@MartijnPieters You are right of course, generalizations are always bad. But you were generalising too, above: the OP asked if he's be able to post again and you said yes. As if simply improving one's posts and gaining new rep points would be a guarantee. I can say from experience that's not always the case! – Mr Lister Jul 28 '12 at 15:48
@Arjan: With the process secret, and offenders reluctant to share their experiences, we are not likely to learn of many. Speculation and conjecture on the basis of one vocal case is not going to make things clearer. I rather go with the official information we do have that indicates there is a possibility for redemption. – Martijn Pieters Jul 28 '12 at 16:09
You deleted a lot of your own questions. That can be the cause of the ban. I have undeleted them; see if that helps. In future, its better to leave them open, or answer them yourself, rather than delete. – Won't Jul 28 '12 at 20:54
up vote 2 down vote accepted

About the limit of 5 posts per day set for your own post you can edit, there is few you can do. Not even moderators can raise that limit for users, or for a single user.
In the case your posts are radically changed by another user, and somebody notices it, the edit would be immediately reverted.

Editing a question could help if your question has been closed, and it doesn't have any answer.
In that case, after you edited the question, you can flag for moderation attention, asking to re-open your question. I am not sure if moderators would re-open your question in all the cases, but that it could help if it gets up-votes, and somebody provides an answer you accept.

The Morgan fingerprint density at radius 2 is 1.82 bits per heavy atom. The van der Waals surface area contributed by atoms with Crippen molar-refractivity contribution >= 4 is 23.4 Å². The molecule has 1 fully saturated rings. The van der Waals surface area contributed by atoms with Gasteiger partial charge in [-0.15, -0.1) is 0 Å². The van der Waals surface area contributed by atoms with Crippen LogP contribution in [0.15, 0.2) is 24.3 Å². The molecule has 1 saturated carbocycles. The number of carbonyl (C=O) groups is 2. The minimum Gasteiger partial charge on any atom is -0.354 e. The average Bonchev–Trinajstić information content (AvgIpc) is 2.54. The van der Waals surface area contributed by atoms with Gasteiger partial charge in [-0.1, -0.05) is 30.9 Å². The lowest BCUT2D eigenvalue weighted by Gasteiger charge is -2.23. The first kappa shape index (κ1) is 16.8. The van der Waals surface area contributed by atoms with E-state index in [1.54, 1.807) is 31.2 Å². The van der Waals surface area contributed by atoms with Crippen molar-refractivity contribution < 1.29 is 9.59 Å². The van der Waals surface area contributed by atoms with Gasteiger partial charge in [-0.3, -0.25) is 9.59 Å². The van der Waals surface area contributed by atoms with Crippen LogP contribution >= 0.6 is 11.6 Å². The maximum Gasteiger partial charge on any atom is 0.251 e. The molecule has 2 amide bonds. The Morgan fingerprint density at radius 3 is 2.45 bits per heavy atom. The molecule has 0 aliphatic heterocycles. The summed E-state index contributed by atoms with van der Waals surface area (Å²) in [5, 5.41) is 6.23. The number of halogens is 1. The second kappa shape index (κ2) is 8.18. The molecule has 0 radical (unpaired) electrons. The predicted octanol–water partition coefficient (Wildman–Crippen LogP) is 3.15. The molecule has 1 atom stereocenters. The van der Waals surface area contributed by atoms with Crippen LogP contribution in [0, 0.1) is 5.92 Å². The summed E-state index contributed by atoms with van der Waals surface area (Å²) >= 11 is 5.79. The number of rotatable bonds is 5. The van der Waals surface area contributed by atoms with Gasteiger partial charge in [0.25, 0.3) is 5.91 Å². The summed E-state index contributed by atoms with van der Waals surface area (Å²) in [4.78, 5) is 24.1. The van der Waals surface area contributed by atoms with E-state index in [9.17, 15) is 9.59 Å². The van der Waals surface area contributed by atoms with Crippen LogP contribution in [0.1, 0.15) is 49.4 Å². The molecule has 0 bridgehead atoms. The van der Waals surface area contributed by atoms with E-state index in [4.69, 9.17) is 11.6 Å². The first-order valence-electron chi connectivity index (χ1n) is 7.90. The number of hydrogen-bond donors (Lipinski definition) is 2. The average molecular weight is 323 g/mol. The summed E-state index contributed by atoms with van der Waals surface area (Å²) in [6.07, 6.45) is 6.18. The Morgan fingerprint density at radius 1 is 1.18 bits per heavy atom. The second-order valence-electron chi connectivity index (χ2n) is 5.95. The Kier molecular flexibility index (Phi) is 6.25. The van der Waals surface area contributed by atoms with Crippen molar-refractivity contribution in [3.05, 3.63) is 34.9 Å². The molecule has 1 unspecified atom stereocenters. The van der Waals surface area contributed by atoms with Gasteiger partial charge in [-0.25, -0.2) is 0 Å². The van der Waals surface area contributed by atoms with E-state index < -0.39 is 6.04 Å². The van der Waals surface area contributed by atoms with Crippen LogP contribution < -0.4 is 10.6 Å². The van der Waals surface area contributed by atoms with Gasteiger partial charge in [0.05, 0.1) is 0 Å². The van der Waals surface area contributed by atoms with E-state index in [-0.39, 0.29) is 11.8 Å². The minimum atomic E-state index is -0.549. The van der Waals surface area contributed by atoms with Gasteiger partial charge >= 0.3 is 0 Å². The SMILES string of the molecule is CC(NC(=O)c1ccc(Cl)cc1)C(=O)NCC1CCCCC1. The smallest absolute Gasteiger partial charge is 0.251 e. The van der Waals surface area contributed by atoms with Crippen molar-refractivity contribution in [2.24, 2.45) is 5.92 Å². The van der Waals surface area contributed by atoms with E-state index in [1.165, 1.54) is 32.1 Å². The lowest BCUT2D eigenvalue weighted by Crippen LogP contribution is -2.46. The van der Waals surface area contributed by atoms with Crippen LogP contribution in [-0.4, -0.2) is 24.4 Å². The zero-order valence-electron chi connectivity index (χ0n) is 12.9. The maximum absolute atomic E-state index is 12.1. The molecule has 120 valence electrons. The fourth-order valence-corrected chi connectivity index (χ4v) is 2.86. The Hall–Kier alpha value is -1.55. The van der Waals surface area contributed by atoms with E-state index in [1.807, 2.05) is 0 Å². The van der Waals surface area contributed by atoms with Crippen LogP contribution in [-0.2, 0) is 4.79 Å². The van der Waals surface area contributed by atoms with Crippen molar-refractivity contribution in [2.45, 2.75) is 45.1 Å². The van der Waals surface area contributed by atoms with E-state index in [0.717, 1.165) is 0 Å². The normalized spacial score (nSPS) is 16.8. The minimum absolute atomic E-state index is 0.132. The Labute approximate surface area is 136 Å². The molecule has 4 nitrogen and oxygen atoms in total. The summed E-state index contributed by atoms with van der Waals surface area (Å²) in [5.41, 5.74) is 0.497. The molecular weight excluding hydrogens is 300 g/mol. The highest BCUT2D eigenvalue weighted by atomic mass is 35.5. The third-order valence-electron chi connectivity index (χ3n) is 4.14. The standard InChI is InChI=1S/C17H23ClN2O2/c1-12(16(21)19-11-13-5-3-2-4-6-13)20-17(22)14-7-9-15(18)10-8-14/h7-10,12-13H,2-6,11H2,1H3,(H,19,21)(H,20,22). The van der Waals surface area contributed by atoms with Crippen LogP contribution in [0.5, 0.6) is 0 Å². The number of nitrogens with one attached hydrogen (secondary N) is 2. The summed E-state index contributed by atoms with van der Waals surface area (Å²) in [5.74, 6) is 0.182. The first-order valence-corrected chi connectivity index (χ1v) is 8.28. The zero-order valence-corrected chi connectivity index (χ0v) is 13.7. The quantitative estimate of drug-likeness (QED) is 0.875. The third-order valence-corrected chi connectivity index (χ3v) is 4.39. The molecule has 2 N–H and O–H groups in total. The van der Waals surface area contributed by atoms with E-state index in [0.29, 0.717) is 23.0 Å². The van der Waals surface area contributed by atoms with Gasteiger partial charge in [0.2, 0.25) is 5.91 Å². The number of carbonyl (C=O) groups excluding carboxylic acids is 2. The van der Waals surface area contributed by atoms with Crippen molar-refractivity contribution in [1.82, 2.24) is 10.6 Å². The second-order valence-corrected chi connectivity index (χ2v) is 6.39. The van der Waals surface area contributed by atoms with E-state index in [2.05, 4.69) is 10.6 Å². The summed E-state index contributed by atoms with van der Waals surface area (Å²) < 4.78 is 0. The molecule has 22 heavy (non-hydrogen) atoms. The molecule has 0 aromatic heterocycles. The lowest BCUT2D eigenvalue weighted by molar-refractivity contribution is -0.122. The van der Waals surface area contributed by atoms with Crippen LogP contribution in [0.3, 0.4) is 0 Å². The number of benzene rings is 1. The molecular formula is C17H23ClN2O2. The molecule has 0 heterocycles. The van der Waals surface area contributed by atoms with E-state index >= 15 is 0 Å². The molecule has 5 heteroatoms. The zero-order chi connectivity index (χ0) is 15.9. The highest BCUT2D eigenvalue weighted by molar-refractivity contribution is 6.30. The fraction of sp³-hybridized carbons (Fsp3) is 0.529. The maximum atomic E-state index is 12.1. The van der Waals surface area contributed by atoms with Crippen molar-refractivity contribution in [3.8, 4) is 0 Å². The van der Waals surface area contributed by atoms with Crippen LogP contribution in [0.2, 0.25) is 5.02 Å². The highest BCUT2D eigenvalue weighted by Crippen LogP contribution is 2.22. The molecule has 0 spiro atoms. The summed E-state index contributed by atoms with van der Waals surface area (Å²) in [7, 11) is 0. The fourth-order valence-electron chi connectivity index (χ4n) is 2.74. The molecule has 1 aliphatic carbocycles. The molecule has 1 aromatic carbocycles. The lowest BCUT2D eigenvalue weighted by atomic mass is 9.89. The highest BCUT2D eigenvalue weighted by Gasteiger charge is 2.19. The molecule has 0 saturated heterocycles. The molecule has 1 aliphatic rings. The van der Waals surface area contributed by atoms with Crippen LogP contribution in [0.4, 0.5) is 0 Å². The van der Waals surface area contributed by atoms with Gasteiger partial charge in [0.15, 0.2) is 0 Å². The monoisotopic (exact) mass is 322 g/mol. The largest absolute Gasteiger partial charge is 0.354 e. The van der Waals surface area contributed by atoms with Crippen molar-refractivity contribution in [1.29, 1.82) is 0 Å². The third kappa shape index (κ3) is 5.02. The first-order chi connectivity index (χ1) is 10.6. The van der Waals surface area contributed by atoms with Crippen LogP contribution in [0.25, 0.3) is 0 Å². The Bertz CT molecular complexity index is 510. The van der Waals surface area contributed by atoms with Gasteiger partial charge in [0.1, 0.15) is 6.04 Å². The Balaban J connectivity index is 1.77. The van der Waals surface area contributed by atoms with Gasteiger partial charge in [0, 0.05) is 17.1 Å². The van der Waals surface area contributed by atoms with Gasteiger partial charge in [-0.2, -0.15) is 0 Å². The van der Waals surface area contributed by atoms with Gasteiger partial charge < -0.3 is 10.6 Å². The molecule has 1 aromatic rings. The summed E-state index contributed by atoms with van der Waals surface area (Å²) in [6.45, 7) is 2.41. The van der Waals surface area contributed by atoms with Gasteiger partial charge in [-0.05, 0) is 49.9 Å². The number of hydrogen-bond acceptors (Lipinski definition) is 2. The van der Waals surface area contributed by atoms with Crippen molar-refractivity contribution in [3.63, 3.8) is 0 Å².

In the case there are answers, it is probable that changing a question that has been closed would not help for re-opening it.
Radically changing the question would invalidate the given answers, and the moderator who would re-open your question is not going to delete the existing answers that don't have anymore meaning. This would require a moderator to evaluate which answers don't have anymore sense, and this is something moderators are not called for.

If you really need to change your questions to re-open them, you have the limit of 5 posts per day. Alternatively, users with a question ban are usually said to gain reputation by answering to questions. I cannot say if this effectively works, as I have never had a question ban.

share|improve this answer
Thanks for informing and logic answer. In my case I had deleted some questions because I had posted many very similar questions, and many of my questions were generally bad in different ways so I don't know what made the ban in the first place, but now it went back to normal after I did some cleaning up (not done yet) so like the FAQ says: start by cleaning up your own questions! – Kristoffer Bilek Jul 28 '12 at 16:42

To others experiencing the same thing: if you make a little effort changing what made you banned in the first place and avoid getting like a million downvotes before you do something about it (then you'll have one hell of a job to do), the chances are good for getting back in the game in no time. There is no reason to give up. If you lose a job or get a warning you don't just lay down on the ground to die or what.

share|improve this answer
Ah, I remember, it's the summer of tough love, right? ;) – Bart Jul 28 '12 at 16:45
Right:P ... hehe – Kristoffer Bilek Jul 28 '12 at 16:56

You must log in to answer this question.

Not the answer you're looking for? Browse other questions tagged .